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Detective 498 (Jan. 81) begins a 2-part tale that is probably the best of the Mark Desmond Blockbuster stories.  Being a mindless behemoth limits the plot, even if he calms down when he sees Bruce Wayne.

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The story picks up almost immediately following his last appearance, a Christmas story in Batman.  He survives the ice flow, and makes it back to shore.  The story follows his violent, lonely wanderings.

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Eventually he winds up in a backwoods, mining region, and the folks there take him in.  Batman has been busy in Gotham, dealing with a violent, smash and grab criminal, keeping up the violence level expected in a Blockbuster story.

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Months have passed, and one day Batman happens to see a news report about union troubles at a mine, and sees Blockbuster with the other miners.

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The shady union rep, who doesn’t care about the miners at all, thinks Batman is there to make trouble for him, and knocks Batman out, tossing him down the shaft of the mine – and into the arms of Blockbuster.

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Barbara Gordon awaits her trial in this story by Cary Burkett, Jose Delbo and Joe Giella.

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She gets released on bail, which is good or there would be no Batgirl action in this at all.  Jim just happens to be a defense attorney, and becomes her lawyer.  They meet with her father, and discuss the case.  Barbara realizes someone in her office must have planted the sleeping pills on her.

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She investigates as Batgirl, and a secretary tearfully confesses how she was forced into it.  She names the big guys, and Batgirl tries to round them up, but fails – and Barbara is due in court!  Oh, no!

Detective 492 – Batman and Batgirl team-up, a bridge story, Man-Bat ends, and Robin vs the Penguin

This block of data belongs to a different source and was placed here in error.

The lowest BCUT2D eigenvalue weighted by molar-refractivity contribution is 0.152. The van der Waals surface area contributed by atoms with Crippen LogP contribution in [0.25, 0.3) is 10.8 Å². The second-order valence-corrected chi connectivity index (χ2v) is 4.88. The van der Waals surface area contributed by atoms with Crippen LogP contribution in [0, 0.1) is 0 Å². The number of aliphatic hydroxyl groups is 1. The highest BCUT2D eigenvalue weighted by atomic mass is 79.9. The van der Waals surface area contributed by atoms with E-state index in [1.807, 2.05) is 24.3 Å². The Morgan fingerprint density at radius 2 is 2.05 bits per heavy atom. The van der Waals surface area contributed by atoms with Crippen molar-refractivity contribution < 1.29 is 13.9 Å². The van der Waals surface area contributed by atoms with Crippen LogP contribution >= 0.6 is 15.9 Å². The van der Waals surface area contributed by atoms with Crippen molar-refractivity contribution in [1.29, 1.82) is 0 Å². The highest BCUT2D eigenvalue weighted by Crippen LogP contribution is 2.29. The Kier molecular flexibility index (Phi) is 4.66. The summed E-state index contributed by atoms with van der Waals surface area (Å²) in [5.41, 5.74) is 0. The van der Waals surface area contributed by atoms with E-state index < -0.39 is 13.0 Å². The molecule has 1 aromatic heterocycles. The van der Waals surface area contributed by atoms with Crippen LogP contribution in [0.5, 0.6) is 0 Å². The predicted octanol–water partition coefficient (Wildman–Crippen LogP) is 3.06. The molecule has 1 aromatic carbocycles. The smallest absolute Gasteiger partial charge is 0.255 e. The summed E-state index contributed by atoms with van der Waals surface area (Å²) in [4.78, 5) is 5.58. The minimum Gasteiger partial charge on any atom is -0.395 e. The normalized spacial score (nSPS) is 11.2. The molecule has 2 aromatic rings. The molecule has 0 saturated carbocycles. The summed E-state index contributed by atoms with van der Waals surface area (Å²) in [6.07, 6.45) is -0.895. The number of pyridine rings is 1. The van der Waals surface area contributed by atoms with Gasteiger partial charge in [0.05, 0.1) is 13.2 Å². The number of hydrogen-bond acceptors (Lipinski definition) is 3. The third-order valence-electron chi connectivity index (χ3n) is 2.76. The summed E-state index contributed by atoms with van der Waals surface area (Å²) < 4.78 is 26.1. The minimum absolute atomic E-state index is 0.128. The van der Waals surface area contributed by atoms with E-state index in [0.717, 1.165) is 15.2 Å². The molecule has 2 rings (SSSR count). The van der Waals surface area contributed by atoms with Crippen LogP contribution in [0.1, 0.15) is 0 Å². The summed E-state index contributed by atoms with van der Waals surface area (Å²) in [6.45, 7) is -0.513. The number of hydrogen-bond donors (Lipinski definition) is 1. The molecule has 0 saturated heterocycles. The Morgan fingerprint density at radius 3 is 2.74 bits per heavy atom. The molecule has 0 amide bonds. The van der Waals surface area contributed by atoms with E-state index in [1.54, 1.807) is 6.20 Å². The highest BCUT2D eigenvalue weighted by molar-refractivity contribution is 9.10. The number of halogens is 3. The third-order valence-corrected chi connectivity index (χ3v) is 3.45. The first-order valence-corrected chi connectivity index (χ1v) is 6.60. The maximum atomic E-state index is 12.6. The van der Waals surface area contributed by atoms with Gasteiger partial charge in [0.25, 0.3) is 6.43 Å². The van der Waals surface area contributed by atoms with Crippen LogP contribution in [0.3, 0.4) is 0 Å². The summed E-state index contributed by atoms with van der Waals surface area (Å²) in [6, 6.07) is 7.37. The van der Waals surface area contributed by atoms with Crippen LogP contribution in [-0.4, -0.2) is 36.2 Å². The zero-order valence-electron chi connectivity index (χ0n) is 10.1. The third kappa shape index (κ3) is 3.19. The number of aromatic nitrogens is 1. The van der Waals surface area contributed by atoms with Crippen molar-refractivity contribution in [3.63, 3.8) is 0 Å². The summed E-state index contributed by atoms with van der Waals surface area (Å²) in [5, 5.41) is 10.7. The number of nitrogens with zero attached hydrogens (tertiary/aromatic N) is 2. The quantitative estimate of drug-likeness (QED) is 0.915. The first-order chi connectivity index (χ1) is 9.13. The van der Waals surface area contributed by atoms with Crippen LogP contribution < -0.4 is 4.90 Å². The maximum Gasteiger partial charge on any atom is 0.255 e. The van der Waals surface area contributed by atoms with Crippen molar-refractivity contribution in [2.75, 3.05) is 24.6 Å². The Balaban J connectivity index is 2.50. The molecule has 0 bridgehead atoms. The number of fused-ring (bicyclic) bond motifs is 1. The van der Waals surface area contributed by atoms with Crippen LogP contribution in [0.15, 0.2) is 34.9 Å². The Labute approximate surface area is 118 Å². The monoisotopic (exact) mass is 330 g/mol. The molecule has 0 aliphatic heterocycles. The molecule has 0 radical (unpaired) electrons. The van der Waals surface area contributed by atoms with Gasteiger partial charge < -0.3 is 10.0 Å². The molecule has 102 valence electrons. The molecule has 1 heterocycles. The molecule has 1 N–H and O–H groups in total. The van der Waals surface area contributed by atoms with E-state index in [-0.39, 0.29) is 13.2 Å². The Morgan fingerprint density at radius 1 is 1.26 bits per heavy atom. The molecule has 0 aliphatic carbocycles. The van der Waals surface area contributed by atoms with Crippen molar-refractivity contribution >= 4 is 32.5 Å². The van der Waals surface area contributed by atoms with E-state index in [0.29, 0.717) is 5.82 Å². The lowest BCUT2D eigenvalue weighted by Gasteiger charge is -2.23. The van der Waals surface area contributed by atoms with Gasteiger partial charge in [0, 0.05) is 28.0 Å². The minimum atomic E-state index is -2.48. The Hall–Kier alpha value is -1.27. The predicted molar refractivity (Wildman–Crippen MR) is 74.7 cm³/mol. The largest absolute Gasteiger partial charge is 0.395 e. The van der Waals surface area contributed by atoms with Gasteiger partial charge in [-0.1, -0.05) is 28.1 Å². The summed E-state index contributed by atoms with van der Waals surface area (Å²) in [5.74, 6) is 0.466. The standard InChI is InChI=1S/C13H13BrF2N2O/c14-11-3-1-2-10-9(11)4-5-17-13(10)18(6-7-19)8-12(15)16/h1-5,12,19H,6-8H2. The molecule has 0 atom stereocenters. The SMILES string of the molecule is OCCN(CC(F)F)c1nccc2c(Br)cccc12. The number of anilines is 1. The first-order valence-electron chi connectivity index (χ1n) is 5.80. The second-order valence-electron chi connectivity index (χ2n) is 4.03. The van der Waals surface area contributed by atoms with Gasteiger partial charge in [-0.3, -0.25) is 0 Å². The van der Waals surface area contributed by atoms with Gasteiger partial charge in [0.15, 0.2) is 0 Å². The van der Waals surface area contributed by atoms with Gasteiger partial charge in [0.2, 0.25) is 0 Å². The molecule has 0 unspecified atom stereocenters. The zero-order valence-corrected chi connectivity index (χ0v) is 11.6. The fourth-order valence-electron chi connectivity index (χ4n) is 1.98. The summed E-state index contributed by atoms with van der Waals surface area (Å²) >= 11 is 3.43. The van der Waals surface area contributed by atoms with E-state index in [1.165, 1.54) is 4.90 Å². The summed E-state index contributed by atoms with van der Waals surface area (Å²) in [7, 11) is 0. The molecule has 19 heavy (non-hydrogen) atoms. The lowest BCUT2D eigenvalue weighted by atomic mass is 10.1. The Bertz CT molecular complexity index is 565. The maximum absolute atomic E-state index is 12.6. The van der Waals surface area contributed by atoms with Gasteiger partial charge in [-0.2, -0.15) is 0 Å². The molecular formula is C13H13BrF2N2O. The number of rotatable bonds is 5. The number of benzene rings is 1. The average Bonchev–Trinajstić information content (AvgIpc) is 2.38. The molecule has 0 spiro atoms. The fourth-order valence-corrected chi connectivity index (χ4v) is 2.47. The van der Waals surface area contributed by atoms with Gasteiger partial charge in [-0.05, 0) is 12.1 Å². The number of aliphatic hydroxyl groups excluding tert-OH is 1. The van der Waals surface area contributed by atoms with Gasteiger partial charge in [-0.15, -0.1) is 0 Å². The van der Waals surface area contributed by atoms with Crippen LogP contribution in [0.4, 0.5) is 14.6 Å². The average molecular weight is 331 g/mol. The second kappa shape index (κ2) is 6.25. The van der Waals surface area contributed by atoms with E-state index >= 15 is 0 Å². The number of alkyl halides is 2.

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Cary Burkett and Don Newton lead off Detective 492 (July 1980) with a Batman/Batgirl team up, divided into two chapters.  Often the structure of something like this gets in the way of the storytelling, but in this case, it works to an advantage.

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Batman sees the news reports about Batgirl being killed, and heads to see Commissioner Gordon, discovering that Batgirl is at home, alive.  She explains how she used the dummy as a decoy for Cormorant.

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She tells the men she has decided to give up being Batgirl.  Batman argues with her, not to give up the good fight.  He looks to Gordon to back him up, but he is more than happy to not have his daughter out risking her life.

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Batman goes in pursuit of General Scarr, working his way up through the man’s ranks of hoods.  These fight scenes are really nicely intercut with a long conversation between Gordon and Barbara about being a hero, what things are worth the risk, and how Batman can be the way he is.

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Batman reaches Scarr, only to discover that he has fought his way into a trap.  He was the intended target all along.

So then, he was lying to his men in the previous issue when he talked about Batgirl being a threat?  Why?  He had to have informed them about the trap, so they had to know they were luring Batman.